It found Twitter to be the most dangerous for LGBTQ people.

Naarang said LGBTQ Indians also face routine discrimination in daily life, risking police harassment, extortion and abuse, despite a slew of reforms implemented once gay sex was decriminalised in India in 2018.

The police did not respond to requests for comment.

People take part in a pride parade in New Delhi in August 2023. Photo: Shutterstock

Meta urged to act

Yadav’s suicide prompted LGBTQ rights campaigners to call on Meta, which owns Facebook, Instagram, WhatsApp and Messenger, to crack down on cyberbullying across its sites.

The suicide led to an online petition – started by LGBTQ artist Roshni Kumar – calling on “Meta India to change guidelines to protect queer individuals”.

Since its launch in late November, the petition has garnered nearly 3,000 signatures but “Meta hasn’t shown any desire to deal with the problem”, Kumar said.

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Nishitha Berry, who says she is attracted to people of all gender identities, creates videos about LGBTQ issues for YouTube and Instagram.

She takes issue with how Meta India handles Instagram content like hers, saying it failed to investigate her content properly before removing it, then threatened her with account closure due to the backlash her posts received.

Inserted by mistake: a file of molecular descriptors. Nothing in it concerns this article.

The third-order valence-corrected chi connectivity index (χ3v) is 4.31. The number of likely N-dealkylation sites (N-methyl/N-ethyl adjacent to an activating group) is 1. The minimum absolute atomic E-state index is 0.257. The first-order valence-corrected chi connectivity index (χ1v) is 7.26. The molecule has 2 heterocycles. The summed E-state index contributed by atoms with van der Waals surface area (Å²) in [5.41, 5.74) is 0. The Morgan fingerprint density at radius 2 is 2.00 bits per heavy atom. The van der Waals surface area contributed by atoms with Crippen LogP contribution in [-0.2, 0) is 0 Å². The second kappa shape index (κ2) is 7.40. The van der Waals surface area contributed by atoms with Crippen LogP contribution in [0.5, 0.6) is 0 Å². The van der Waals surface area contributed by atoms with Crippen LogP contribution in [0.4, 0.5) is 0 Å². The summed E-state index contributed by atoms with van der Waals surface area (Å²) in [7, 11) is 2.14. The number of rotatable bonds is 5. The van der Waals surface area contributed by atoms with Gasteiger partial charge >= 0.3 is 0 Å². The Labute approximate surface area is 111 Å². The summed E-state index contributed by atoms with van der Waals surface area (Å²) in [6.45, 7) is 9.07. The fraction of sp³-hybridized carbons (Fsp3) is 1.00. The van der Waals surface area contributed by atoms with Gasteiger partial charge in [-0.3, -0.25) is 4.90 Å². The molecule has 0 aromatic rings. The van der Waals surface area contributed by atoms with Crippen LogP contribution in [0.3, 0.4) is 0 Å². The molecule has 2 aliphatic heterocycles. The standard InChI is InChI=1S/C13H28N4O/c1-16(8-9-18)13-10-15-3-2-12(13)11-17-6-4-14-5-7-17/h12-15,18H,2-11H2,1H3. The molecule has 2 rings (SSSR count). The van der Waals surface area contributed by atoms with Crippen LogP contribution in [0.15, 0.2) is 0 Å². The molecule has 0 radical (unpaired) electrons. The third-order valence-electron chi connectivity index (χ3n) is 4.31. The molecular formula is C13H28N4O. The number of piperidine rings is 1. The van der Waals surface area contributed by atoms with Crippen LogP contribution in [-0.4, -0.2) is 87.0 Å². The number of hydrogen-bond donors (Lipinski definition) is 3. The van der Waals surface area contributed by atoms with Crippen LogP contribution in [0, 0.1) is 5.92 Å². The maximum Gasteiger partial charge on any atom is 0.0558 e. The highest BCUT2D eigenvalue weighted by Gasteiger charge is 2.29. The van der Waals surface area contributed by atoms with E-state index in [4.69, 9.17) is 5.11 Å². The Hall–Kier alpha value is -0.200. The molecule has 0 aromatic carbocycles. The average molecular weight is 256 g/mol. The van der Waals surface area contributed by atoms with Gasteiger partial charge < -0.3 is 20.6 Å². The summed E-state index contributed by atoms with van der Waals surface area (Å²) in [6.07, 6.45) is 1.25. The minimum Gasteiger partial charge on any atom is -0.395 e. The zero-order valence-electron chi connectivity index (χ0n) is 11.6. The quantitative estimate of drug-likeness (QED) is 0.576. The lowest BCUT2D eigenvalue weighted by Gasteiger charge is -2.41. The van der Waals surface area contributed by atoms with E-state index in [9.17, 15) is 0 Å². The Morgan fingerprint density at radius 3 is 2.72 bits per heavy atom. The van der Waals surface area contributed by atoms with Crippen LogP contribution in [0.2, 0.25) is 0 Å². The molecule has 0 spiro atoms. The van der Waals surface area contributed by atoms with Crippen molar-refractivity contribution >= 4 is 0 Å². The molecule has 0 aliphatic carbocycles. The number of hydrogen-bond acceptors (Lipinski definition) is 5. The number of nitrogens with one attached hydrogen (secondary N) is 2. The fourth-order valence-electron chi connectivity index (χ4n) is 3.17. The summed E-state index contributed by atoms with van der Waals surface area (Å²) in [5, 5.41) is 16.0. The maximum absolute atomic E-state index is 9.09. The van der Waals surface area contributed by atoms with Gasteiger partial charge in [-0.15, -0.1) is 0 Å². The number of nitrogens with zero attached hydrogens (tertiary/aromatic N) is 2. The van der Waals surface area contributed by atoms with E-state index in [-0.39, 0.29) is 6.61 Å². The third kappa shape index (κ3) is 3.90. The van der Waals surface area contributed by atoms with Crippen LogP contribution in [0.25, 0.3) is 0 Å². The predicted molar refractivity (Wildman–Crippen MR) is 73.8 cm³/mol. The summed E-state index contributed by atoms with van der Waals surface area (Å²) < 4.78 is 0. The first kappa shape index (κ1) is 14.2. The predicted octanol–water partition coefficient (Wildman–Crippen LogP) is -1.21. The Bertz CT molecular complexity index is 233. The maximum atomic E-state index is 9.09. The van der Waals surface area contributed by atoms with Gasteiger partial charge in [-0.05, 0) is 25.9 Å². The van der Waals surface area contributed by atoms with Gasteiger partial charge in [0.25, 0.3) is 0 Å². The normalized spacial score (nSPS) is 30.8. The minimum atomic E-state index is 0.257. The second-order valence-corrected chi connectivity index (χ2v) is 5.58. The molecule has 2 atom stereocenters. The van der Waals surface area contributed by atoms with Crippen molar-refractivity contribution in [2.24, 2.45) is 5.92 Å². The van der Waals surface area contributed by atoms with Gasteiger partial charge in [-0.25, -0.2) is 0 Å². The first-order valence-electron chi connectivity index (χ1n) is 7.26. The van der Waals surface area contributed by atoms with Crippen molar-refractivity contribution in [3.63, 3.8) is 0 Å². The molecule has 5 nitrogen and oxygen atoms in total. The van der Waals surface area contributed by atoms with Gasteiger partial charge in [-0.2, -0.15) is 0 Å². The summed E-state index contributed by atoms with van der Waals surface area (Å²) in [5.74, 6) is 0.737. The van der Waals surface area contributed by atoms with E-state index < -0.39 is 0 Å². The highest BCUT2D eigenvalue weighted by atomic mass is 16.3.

Meta did not respond to requests for comment on this.

Raqeeb, a 30-year-old photographer who identifies as neither male nor female, said social media was a minefield where his work capturing the male body draws “daily threats and harassment online”.

“There seems to be no space for an artist like me in India,” Raqeeb said, recalling Hindi slights that were posted on his Instagram calling him “chakka” or “meetha” – slang for gay.

“Sadly, it takes the death of a member of our community to discuss online harassment,” said Raqeeb.


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Legal protection

Swar Thapa, a trans disc jockey, said she is often propositioned online as a prostitute – a common trans stereotype in India – and gets asked about her “nightly rates”.

“Online platforms lack effective algorithms to filter out abusive messages when they are in Hindi as existing systems are primarily optimised for English,” said Thapa, citing the example of the slur “randi” which means prostitute in Hindi.

Meta did not provide comment on language moderation.

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Many say the problem is not helped by India’s legal system.

Shivangi Sharma, a Supreme Court lawyer, said government efforts to address online harassment of LGBTQ Indians fall short as the country lacks wider laws protecting LGBTQ people.

Sharma pointed to Asian countries such as Pakistan, the Philippines, Singapore and Sri Lanka that offer more protection.

Activists said social media platforms should also implement a user-friendly “safe mode” to prevent people from tagging them or commenting on their posts.

Digital rights expert Nikhil Pahwa said platforms could also enhance reporting and let users report mass targeting incidents.

“Individuals facing targeted abusive campaigns endure emotional distress, whether lasting for an hour, a week or a month,” Pahwa said. “With a single click, users can activate this mode … providing a quick and effective means of protection.”

He said it was also crucial for platforms to employ reviewers who understand local languages and slang, ensuring they follow the nuances of different cultures and contexts.